Podcasts, videos, and links to make you think
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Welcome to the Hurt Your Brain newsletter, a collection of podcasts and links that make you think.

Last newsletter I promised an article about free will. It's not ready yet, but am I really to blame? 

Ok on to the good stuff!
  • Hosted by Cameron Boozarjomehri. Where can I get a cool name like that?
  • Starts with exploration of why a spider can fall from any height and be fine while whales can fall basically no height (surface area vs mass ratio).
  • Then a great discussion that goes into the science of why creatures the size of Godzilla could never exist on our planet, and if they could, some explanations for why he might breathe fire. 
  • Also, his legs would basically break apart as he walked because of shear forces.

Planet Money: Snakebite [fascinating story of bringing medicine to market]
  • Terrifying statistic of the week: millions of people are bitten by snakes every year and over 100,000 people die.
  • One of my favorite Planet Money stories of the year.
  • Brought to you by Amanda Aronczykk, a new Planet Money hire. Excited to hear more stories from her.

An Arm an a leg: Mom vs Texas [stories about the $$$ of healthcare]
  • Start to a new season!
  • Follow the story of a mom of a hearing impaired daughter who actually had some success getting things done in the system.

Big Picture Science: Supercomputer Showdown [Mini-documentary]
  • Everything you wanted to know about what supercomputers are, why there is an arms race in supercomputing, and how they are used.
  • Supercomputers don’t follow Moore’s law because they are a network of hundreds or thousands of smaller computers. 
  • FLOPS stands for floating point operations (aka calculations) per second. The fastest computer in the world is in the hundreds of petaflops territory, or hundreds of quadrillions of calculations per second. 
  • Next up within the next few years is the achievement of exaflops, which is a quintillion calculations per second, or a billion billion calculations per second. 
  • The next order of magnitude after that would be achieving a zettaflop, which should allow us to finally get a two week estimation on global weather (no wonder it's so bad right now, two weeks is way in the future?!!).
  • You'll also get nice explanation of what of quantum computer is and how they compare to the best supercomputers.
  • I can calculate things at the miliflop level thank you very much.

Conversations with Tyler: Masha Gessen on the Ins and Outs of Russia [Smart rapid-fire interview]
  • Masha was introduced as one of the most influential intellectuals in both the US and in Russia, and did not disappoint. 
  • Learn a lot of deep things about Russia as well as some fun (like yes, Russians really do think we smile way too much).

Conversations: William Dalrymple on the ruthless rise of the British East India Company [Fascinating crash course on one of the first modern corporations]
  • Also called "Conversations", but a different show than the one above. This one is from ABC (Australian Broadcasting Corporation).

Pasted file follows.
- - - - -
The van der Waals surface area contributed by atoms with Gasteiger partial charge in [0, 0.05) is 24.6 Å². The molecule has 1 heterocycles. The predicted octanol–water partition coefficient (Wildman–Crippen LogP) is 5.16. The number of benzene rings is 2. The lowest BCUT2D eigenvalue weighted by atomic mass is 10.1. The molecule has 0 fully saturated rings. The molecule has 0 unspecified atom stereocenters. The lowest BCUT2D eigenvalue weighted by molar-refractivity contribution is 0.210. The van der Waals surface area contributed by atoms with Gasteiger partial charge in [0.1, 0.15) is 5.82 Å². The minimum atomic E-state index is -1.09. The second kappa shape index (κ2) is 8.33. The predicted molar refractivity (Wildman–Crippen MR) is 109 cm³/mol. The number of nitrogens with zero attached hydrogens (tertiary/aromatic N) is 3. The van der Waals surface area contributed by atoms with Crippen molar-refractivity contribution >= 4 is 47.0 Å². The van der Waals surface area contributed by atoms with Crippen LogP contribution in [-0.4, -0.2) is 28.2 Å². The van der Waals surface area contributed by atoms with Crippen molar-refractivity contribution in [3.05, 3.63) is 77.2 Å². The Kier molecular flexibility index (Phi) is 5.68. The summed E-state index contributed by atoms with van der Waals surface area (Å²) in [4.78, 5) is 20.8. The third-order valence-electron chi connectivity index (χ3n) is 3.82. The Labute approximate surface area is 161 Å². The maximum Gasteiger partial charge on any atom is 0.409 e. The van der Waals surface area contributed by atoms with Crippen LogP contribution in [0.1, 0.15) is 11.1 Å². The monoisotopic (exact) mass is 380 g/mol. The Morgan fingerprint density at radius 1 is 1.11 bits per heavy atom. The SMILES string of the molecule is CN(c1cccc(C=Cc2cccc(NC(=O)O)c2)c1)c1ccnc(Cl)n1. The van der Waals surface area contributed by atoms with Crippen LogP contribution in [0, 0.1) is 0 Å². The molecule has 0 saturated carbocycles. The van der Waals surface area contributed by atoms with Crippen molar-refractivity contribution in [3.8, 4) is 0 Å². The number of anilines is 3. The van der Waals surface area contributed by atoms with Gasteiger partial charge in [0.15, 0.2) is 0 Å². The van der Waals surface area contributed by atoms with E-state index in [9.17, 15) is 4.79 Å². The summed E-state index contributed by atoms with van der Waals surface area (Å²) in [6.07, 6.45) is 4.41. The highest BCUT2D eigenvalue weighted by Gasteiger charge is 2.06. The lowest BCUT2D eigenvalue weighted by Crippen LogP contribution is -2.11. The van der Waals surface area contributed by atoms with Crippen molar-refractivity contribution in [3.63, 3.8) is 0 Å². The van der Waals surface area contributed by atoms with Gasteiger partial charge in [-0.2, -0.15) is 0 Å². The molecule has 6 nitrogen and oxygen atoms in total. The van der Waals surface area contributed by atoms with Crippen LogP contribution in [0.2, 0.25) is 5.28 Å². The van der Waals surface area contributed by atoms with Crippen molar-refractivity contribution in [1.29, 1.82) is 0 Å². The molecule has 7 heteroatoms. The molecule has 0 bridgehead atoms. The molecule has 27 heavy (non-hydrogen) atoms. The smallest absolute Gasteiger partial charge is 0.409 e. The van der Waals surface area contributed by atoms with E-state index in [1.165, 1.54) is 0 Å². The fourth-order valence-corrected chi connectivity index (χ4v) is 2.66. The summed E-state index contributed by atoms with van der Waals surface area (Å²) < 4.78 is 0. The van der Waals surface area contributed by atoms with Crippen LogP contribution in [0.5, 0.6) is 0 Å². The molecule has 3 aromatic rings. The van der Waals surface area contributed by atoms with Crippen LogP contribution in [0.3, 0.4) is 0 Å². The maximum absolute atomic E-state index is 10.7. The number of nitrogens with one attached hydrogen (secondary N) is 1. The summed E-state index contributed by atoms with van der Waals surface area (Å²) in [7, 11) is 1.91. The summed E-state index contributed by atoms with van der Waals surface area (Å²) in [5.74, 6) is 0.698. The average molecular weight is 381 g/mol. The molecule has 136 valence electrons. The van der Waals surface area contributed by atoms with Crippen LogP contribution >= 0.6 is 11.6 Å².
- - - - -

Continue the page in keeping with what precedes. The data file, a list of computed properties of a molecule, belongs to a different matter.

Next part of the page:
• All around excellent conversation with a historian who is both a pleasure to listen to and delivers knowledge at a rapid rate. 
  • “Everything we are most frightened about in corporations came from this one incredibly ruthless, evil, successful, world-changing East India Company.”


If I Touched the Moon, What Would It Feel Like? A New York Times piece from Randall Munroe, with drawings and everything.

The new dot com bubble is here: it’s called online advertising. "I too used to believe that these tech giants were all-knowing entities. But while writing this story, I have come to realise that this belief is as wrong as it is popular."

If you are really into well-curated articles, videos, and podcasts (I sure hope so!), you must check out The Syllabus. I signed up the other week and was super impressed with the first set of recommendations that came through. Several items in this newsletter were courtesy of it in fact. Hat tip to the excellent Brain Reel newsletter from Gemma Milne for turning me on to this.

Owltail is a pretty cool podcast app where you can follow episode playlists that provide extra context beyond the show notes. The creators were nice enough to make a curator page of my recommendations. Check out the episodes from the previous two newsletters right here (and follow it like you would a podcast), and listen easily in the app as more recommendations appear in the playlist.

Neutron Stars – The Most Extreme Things that are not Black Holes. It's a Kurzgesagt video, which you means you should watch immediately.

Paul Kondo of the Podcast Gumbo newsletter and Lauren Passell of Podcast The Newsletter did a cool thing. They had people recommend podcast episodes that they would both listen to and review separately. Check out what they had to say about an episode of Death, Sex, and Money that I recommended. Paul's review and Lauren's review.

If you are like me and actually enjoy adding more newsletters to your inbox, check out Inbox Stash, which has a collections of 200+ different ones you can browse through and subscribe to.

For fun: Still my favorite unofficial music video.

That's all for this week!

Connect with me @erikthejones on twitter and if you've learned anything interesting, please forward this link to any curious natured friends or family so they can subscribe. Many thanks!

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